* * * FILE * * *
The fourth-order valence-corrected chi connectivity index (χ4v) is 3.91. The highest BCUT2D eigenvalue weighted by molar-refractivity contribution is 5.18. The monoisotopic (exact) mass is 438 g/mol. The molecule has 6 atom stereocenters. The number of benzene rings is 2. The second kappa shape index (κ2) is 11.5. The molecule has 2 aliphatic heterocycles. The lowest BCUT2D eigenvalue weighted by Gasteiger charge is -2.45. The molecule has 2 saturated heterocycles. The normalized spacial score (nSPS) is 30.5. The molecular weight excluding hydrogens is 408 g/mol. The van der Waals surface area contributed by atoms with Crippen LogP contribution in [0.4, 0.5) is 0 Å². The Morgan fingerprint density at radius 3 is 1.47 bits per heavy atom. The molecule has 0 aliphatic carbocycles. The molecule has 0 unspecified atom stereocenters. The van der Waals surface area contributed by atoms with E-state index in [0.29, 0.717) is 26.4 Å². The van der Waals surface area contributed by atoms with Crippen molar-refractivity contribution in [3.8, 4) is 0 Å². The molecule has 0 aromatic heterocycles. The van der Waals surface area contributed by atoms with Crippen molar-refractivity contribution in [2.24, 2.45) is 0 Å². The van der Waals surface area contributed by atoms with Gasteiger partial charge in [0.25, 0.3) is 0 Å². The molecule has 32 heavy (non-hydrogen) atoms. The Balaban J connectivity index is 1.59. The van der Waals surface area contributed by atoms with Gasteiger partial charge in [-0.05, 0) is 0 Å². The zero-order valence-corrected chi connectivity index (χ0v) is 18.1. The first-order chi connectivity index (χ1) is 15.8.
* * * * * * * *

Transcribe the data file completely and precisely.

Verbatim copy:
The fourth-order valence-corrected chi connectivity index (χ4v) is 3.91. The highest BCUT2D eigenvalue weighted by molar-refractivity contribution is 5.18. The monoisotopic (exact) mass is 438 g/mol. The molecule has 6 atom stereocenters. The number of benzene rings is 2. The second kappa shape index (κ2) is 11.5. The molecule has 2 aliphatic heterocycles. The lowest BCUT2D eigenvalue weighted by Gasteiger charge is -2.45. The molecule has 2 saturated heterocycles. The normalized spacial score (nSPS) is 30.5. The molecular weight excluding hydrogens is 408 g/mol. The van der Waals surface area contributed by atoms with Crippen LogP contribution in [0.4, 0.5) is 0 Å². The Morgan fingerprint density at radius 3 is 1.47 bits per heavy atom. The molecule has 0 aliphatic carbocycles. The molecule has 0 unspecified atom stereocenters. The van der Waals surface area contributed by atoms with E-state index in [0.29, 0.717) is 26.4 Å². The van der Waals surface area contributed by atoms with Crippen molar-refractivity contribution in [3.8, 4) is 0 Å². The molecule has 0 aromatic heterocycles. The van der Waals surface area contributed by atoms with Crippen molar-refractivity contribution in [2.24, 2.45) is 0 Å². The van der Waals surface area contributed by atoms with Gasteiger partial charge in [0.25, 0.3) is 0 Å². The molecule has 32 heavy (non-hydrogen) atoms. The Balaban J connectivity index is 1.59. The van der Waals surface area contributed by atoms with Gasteiger partial charge in [-0.05, 0) is 0 Å². The zero-order valence-corrected chi connectivity index (χ0v) is 18.1. The first-order chi connectivity index (χ1) is 15.8.